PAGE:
DAYTON, Ohio - Go back eight or nine months, do a little conference realignment research and you'll see that Memphis and Temple were both pretty easy to peg as both potential members and smart choices to eventually help uphold the Big East's basketball tradition.
Fast forward to Friday in Nashville, and you'll get a future Big East preview when fifth-seeded Temple plays South Florida, a blowout winner over Cal in the First Four Wednesday night. The recognizable 64-team NCAA Tournament bracket is complete, and the Big East no longer has a member that's never won an NCAA Tournament game.
Yes, America, the University of South Florida has a basketball team. The Bulls have uniforms and everything.
They have some pretty good players, too.
"I think we can beat anybody," freshman point guard Anthony Collins said.
The New Kids on the Tournament Block prefer substance to sizzle and points in the paint to letting jumpshots fly, but USF's rout of Cal showed that the athletic and relentless Bulls should not be dismissed based on past seasons or any preconceived notions, including their putrid offensive numbers and being one of the final at-large teams to make the NCAA Tournament field.
Well, those who subscribed to the notion that the Pac-12 was as bad as any major college basketball conference has ever been this season are probably right. Those who think USF got 20 wins by playing a favorable Big East schedule aren't totally wrong, either, but USF did enough this season to make the rest of the Big East take notice. It's earned a shot -- and won't be any kind of underdog -- Friday night against a future Big East opponent.
Even though Temple was already in Nashville by the time the Bulls played here Wednesday night, Temple had to notice, too, that USF's defense was as relentless as advertised and -- for at least one night -- the offense was pretty good, too. The Bulls led Cal, 57-25, with nine minutes left before letting up, leading to as misleading a final score (65-54) as you'll ever see.
Sometimes, numbers lie. Wednesday night's domination did not.
"We didn't want to come here just for one game," USF coach Stan Heath said. "We wanted to prove that we deserve and belong and we're legit. I think the kids took that to heart."
Heath said his team has felt like "we were playing for our lives" since mid-January, and while that's been a big part of a defense that allowed a Big East record 56.9 points per game, it's led to an offense that's played tight and fired up more than its share of bricks. Wednesday's game was the first time in nine games, since Feb. 15, that the Bulls scored more than 58 points.
USF doesn't have a single player who averages double figures in scoring. At 59.2 points per game in the regular season, the Bulls had the nation's 328th-best scoring offense.
They shot 16-of-24 in the first half Wednesday, made four 3-pointers and led by 23, at 36-13.
"They made pretty much every open shot they took," Cal forward Harper Kamp said. "Maybe it's our fault for underestimating them at times. Maybe they got that reputation as a mediocre offensive team because they played against great defenses."
Surviving the Big East from January-early March has its privileges, and USF wants to keep taking advantage of them.
"We're having a great time," said Victor Rudd Jr., who led the Bulls with 15 points Wednesday night. "It feels good to win on this stage. People didn't expect us to be here, so we just want to keep proving that we deserve to be here and keep going."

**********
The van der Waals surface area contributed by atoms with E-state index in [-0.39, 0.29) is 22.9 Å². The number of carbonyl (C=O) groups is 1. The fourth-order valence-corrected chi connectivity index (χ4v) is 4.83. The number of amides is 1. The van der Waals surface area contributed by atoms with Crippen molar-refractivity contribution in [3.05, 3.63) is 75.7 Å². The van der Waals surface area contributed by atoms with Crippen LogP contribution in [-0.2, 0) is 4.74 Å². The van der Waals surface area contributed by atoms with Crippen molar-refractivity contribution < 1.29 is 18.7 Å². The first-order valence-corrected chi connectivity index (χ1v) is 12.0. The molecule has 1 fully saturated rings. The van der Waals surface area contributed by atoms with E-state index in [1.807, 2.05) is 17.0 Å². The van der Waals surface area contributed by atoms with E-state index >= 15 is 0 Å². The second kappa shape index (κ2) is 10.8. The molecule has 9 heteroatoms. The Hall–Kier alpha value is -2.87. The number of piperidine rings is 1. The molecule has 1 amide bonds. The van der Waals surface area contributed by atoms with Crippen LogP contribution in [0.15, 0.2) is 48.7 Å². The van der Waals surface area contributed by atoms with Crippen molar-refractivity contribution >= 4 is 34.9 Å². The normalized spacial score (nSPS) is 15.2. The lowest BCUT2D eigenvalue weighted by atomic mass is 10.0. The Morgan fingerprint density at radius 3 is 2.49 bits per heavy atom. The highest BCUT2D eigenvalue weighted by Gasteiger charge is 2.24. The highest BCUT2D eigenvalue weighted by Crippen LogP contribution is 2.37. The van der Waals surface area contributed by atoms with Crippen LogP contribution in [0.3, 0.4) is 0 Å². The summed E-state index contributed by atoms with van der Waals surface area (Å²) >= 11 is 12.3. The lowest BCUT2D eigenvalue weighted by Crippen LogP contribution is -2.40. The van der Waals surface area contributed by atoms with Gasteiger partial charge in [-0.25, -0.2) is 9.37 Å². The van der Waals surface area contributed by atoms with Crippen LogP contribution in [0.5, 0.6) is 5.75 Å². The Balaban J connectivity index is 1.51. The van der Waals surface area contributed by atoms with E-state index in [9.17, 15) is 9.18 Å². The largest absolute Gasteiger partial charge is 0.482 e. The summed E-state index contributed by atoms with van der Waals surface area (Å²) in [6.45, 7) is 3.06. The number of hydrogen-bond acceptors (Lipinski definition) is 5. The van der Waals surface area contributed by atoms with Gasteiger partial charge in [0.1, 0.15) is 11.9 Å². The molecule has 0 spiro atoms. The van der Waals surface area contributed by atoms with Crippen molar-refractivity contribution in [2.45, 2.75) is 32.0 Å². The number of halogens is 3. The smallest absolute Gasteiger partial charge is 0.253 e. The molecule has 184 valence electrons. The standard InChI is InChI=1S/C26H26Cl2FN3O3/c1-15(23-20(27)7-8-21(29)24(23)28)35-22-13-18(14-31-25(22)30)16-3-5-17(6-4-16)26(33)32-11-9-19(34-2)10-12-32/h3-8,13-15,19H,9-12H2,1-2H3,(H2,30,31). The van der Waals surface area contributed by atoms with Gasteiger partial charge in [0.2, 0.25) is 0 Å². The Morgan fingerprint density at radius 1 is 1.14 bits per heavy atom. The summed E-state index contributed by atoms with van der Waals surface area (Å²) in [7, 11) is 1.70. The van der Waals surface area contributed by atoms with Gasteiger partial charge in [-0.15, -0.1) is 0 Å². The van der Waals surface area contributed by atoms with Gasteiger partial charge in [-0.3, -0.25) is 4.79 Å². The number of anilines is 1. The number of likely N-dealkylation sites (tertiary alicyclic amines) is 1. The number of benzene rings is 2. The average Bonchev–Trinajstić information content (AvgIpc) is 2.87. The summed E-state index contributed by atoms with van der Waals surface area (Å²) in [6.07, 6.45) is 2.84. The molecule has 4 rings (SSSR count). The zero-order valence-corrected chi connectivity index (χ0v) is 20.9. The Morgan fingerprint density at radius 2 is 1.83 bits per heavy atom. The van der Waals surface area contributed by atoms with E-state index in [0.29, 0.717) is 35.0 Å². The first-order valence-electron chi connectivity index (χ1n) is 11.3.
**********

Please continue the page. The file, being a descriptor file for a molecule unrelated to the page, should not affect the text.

After going 10-23 last year, most experts had USF pegged for another 14th or 15th place finish in the 16-team Big East. Heath insists that that his team's 20-13 mark in 2009-10 was more indicative of where the program was headed, even if that's still miles from where the Big East powers reside. Several players from that team are still around, freshman point guard Anthony Collins is now here, and even at 6-1 and a few dinners short of his listed weight of 180 pounds, he might be USF's most valuable player.
Collins, a quiet freshman from Houston, Texas, chose South Florida partly because his brother, J.D. had played in the Big East at West Virginia. He's been the spark previous Bulls teams were missing, delivering not only a calm leadership presence but double-digit scoring in seven of the last eight games.
Collins had 12 points on 6-of-9 shooting and was one of four Bulls in double figures Wednesday night.
"Their little guard really hurt us," Cal coach Mike Montgomery said. "We worked as hard as we could on not letting him split the double and he split it almost at will. He got in the paint and made shots.
"That little guard is good. He's not fazed late in the shot clock. They looked like they belonged tonight, I will say that."
At the Big East Tournament last week, Louisville coach Rick Pitino compared preparing for South Florida's defensive prowess and preferred pace to preparing for a root canal. Here, the Bulls took that as the highest of the compliments.
"That's what we want to do -- we want to disrupt you, we want to smell your breath, we want to get underneath your skin," Heath said. "We want to make life miserable for you, and we want to do it the right way. We want to do it with moving feet and active hands and helping and talking and all those different things, and closing it with rebounds."
Mission accomplished. Cal's 13-point first half included 5-of-24 shooting and getting outscored 20-2 in the paint.
"We hate when the other team scores at all," Rudd said.
Much like last year's second night of the First Four when a Pac-12 (it was the Pac-10 then) team that didn't belong got run off the court by a relative unknown as VCU pounded USC, South Florida wasted little time in taking over Wednesday night's game.
That's not to say South Florida's tournament run from here is going to go anything like VCU's went. In fact, South Florida's run, wherever it goes, is going to be more like a crawl. Or a trip to the dentist -- for future opponents.